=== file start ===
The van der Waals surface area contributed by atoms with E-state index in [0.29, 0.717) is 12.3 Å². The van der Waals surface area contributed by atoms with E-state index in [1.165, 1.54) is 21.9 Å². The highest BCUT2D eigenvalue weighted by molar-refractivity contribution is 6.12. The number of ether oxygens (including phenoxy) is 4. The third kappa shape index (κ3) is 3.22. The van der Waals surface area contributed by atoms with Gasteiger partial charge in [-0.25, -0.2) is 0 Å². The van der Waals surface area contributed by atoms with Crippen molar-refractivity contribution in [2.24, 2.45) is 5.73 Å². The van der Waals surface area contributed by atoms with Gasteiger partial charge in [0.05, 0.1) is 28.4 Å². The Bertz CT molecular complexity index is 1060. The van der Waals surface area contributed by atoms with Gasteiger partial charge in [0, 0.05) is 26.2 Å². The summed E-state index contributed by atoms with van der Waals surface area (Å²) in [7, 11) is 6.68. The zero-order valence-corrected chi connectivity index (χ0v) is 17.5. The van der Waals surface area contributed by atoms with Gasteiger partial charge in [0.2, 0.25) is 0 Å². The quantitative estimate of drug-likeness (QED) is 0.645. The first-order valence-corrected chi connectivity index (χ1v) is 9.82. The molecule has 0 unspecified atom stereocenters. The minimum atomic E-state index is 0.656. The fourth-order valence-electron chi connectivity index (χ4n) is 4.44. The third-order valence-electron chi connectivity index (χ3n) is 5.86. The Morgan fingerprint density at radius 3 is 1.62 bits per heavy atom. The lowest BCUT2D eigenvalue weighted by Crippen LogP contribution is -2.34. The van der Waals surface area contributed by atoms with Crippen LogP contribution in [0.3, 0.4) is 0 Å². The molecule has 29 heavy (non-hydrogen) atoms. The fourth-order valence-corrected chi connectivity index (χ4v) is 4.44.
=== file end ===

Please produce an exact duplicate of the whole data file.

The van der Waals surface area contributed by atoms with E-state index in [0.29, 0.717) is 12.3 Å². The van der Waals surface area contributed by atoms with E-state index in [1.165, 1.54) is 21.9 Å². The highest BCUT2D eigenvalue weighted by molar-refractivity contribution is 6.12. The number of ether oxygens (including phenoxy) is 4. The third kappa shape index (κ3) is 3.22. The van der Waals surface area contributed by atoms with Gasteiger partial charge in [-0.25, -0.2) is 0 Å². The van der Waals surface area contributed by atoms with Crippen molar-refractivity contribution in [2.24, 2.45) is 5.73 Å². The van der Waals surface area contributed by atoms with Gasteiger partial charge in [0.05, 0.1) is 28.4 Å². The Bertz CT molecular complexity index is 1060. The van der Waals surface area contributed by atoms with Gasteiger partial charge in [0, 0.05) is 26.2 Å². The summed E-state index contributed by atoms with van der Waals surface area (Å²) in [7, 11) is 6.68. The zero-order valence-corrected chi connectivity index (χ0v) is 17.5. The van der Waals surface area contributed by atoms with Gasteiger partial charge in [0.2, 0.25) is 0 Å². The quantitative estimate of drug-likeness (QED) is 0.645. The first-order valence-corrected chi connectivity index (χ1v) is 9.82. The molecule has 0 unspecified atom stereocenters. The minimum atomic E-state index is 0.656. The fourth-order valence-electron chi connectivity index (χ4n) is 4.44. The third-order valence-electron chi connectivity index (χ3n) is 5.86. The Morgan fingerprint density at radius 3 is 1.62 bits per heavy atom. The lowest BCUT2D eigenvalue weighted by Crippen LogP contribution is -2.34. The van der Waals surface area contributed by atoms with Crippen LogP contribution in [0.3, 0.4) is 0 Å². The molecule has 29 heavy (non-hydrogen) atoms. The fourth-order valence-corrected chi connectivity index (χ4v) is 4.44.